Chimney removal = remuddling?

My chimney has reached the end of its life. The mortar has turned to sand and the chimney needs to be rebuilt through the upper floor, the attic, and over the roof. A mason quoted me $3k, plus I will have to refinish a bedroom wall and patch the roof. Since I was going to replace the heating system (now I have single-pipe steam) I am considering buying a directly vented furnace and water heater and do away with the chimney. I would gain quite a bit of space in two rooms and a chase to run piping and wiring upstairs.
Would you consider this "remuddling"? One of my neighbors was shocked by this idea and said that a 100 year old colonial would look just stupid without a chimney. It is an internal chimney and only the 4 ft above the roof is visible. It is not a structural element.
EJ
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EJ wrote:

If the appearance *really* was a concern, I bet you could construct a faux chimney 4 feet high on top of the roof. Just a brick facade.
Or, maybe a plastic chimney! LOL
Jim
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I'm a retired licensed Chicago mason contractor. I would consider 3K a very reasonable estimate. This job is very labor intensive.
Now my question is...why did the mortar deteriorate? Where you running a gas burning appliance vented into an 'unlined' chimney?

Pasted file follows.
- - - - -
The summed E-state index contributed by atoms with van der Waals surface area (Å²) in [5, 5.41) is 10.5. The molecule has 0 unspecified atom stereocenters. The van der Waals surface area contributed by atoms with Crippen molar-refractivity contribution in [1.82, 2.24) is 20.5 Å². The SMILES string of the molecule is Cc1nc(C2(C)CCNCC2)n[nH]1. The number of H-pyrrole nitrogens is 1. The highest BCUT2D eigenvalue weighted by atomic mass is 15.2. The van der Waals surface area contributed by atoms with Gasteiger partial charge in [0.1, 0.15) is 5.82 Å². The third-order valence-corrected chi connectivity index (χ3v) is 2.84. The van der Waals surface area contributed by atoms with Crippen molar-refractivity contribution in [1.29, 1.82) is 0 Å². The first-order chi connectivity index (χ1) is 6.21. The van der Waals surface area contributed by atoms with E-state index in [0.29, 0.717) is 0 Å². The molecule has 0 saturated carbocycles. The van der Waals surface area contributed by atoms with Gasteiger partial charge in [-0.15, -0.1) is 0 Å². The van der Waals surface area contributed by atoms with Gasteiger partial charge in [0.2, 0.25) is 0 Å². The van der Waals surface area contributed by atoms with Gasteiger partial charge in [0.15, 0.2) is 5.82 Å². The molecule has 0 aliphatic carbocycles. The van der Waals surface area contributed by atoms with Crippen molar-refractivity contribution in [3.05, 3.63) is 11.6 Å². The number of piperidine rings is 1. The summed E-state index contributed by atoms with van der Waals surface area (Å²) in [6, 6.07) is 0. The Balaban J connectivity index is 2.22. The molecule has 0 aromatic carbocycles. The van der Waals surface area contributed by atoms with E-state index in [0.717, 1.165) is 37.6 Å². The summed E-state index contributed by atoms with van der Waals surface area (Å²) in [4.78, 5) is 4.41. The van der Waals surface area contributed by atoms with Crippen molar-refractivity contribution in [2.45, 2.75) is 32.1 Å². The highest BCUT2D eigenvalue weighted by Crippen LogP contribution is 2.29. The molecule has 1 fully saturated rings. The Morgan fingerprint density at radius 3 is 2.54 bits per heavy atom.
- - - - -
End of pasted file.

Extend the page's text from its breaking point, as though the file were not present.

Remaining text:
In all my 40 years on the job, I never saw a interior protected chimney deteriorated like you describe unless someone was venting into an unlined chimney.

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I agree that it is a reasonable estimate. This is one of a few jobs I would not consider doing myself. However, I can buy a new furnace for not much more. The chimney is lined at least at the bottom where I can see into it. There is the gas-fired steam boiler and gas-fired water heater venting into it.
I think that the problem is with the quality of the mortar. I have just replaced front stairs and porch and the mortar was not much stronger than wet sand even in areas not exposed to weathering. The house had a second chimney used for a coal fired stove which was removed 40 - 60 years ago. Last year when replacing the roof I demolished it below the roof line and I could take it apart by hand. That chimney was not lined.
EJ
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I agree preserving the style of the home is an important consideration. I also think it can be done with the new furnace, maybe the faux route. Try this guy: Mike Keefe at Keefe Heating, 773-936-0478 (cell, I think). I've used him for venting, and he was reasonable and quick about it. I also agree that that's a good price on the masonary work.
James

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